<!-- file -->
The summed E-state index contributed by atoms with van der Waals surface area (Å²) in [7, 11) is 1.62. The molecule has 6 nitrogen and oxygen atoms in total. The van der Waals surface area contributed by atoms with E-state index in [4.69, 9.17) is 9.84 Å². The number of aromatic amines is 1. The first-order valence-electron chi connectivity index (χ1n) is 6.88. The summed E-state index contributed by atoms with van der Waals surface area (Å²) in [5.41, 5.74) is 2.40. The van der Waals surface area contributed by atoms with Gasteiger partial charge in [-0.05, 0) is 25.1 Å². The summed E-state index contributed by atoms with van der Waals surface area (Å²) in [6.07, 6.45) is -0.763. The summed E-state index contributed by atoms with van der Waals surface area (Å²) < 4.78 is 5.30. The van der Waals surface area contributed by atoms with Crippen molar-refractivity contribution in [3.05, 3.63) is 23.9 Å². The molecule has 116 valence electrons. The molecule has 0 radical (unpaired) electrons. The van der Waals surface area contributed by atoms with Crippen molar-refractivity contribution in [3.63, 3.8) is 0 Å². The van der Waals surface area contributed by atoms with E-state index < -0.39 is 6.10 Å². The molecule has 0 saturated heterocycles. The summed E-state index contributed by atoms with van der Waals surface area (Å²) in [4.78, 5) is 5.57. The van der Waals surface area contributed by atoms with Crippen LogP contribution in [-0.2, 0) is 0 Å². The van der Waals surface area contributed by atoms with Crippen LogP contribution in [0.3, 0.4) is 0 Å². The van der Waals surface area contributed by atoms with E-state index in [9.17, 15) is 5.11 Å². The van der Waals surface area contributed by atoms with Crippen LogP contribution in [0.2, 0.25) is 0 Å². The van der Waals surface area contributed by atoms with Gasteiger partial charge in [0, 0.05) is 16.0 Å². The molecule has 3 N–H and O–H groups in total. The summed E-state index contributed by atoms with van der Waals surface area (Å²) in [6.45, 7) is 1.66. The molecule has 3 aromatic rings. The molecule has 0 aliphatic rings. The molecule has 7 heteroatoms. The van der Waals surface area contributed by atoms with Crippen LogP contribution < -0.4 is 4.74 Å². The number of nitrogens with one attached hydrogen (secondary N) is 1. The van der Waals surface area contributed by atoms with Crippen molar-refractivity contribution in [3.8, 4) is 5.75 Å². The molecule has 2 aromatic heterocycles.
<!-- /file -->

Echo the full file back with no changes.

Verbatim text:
The summed E-state index contributed by atoms with van der Waals surface area (Å²) in [7, 11) is 1.62. The molecule has 6 nitrogen and oxygen atoms in total. The van der Waals surface area contributed by atoms with E-state index in [4.69, 9.17) is 9.84 Å². The number of aromatic amines is 1. The first-order valence-electron chi connectivity index (χ1n) is 6.88. The summed E-state index contributed by atoms with van der Waals surface area (Å²) in [5.41, 5.74) is 2.40. The van der Waals surface area contributed by atoms with Gasteiger partial charge in [-0.05, 0) is 25.1 Å². The summed E-state index contributed by atoms with van der Waals surface area (Å²) in [6.07, 6.45) is -0.763. The summed E-state index contributed by atoms with van der Waals surface area (Å²) < 4.78 is 5.30. The van der Waals surface area contributed by atoms with Crippen molar-refractivity contribution in [3.05, 3.63) is 23.9 Å². The molecule has 116 valence electrons. The molecule has 0 radical (unpaired) electrons. The van der Waals surface area contributed by atoms with Crippen molar-refractivity contribution in [3.63, 3.8) is 0 Å². The van der Waals surface area contributed by atoms with E-state index < -0.39 is 6.10 Å². The molecule has 0 saturated heterocycles. The summed E-state index contributed by atoms with van der Waals surface area (Å²) in [4.78, 5) is 5.57. The van der Waals surface area contributed by atoms with Crippen LogP contribution in [-0.2, 0) is 0 Å². The van der Waals surface area contributed by atoms with Crippen LogP contribution in [0.3, 0.4) is 0 Å². The van der Waals surface area contributed by atoms with E-state index in [9.17, 15) is 5.11 Å². The van der Waals surface area contributed by atoms with Crippen LogP contribution in [0.2, 0.25) is 0 Å². The van der Waals surface area contributed by atoms with Gasteiger partial charge in [0, 0.05) is 16.0 Å². The molecule has 3 N–H and O–H groups in total. The summed E-state index contributed by atoms with van der Waals surface area (Å²) in [6.45, 7) is 1.66. The molecule has 3 aromatic rings. The molecule has 0 aliphatic rings. The molecule has 7 heteroatoms. The van der Waals surface area contributed by atoms with Crippen LogP contribution < -0.4 is 4.74 Å². The number of nitrogens with one attached hydrogen (secondary N) is 1. The van der Waals surface area contributed by atoms with Crippen molar-refractivity contribution in [3.8, 4) is 5.75 Å². The molecule has 2 aromatic heterocycles.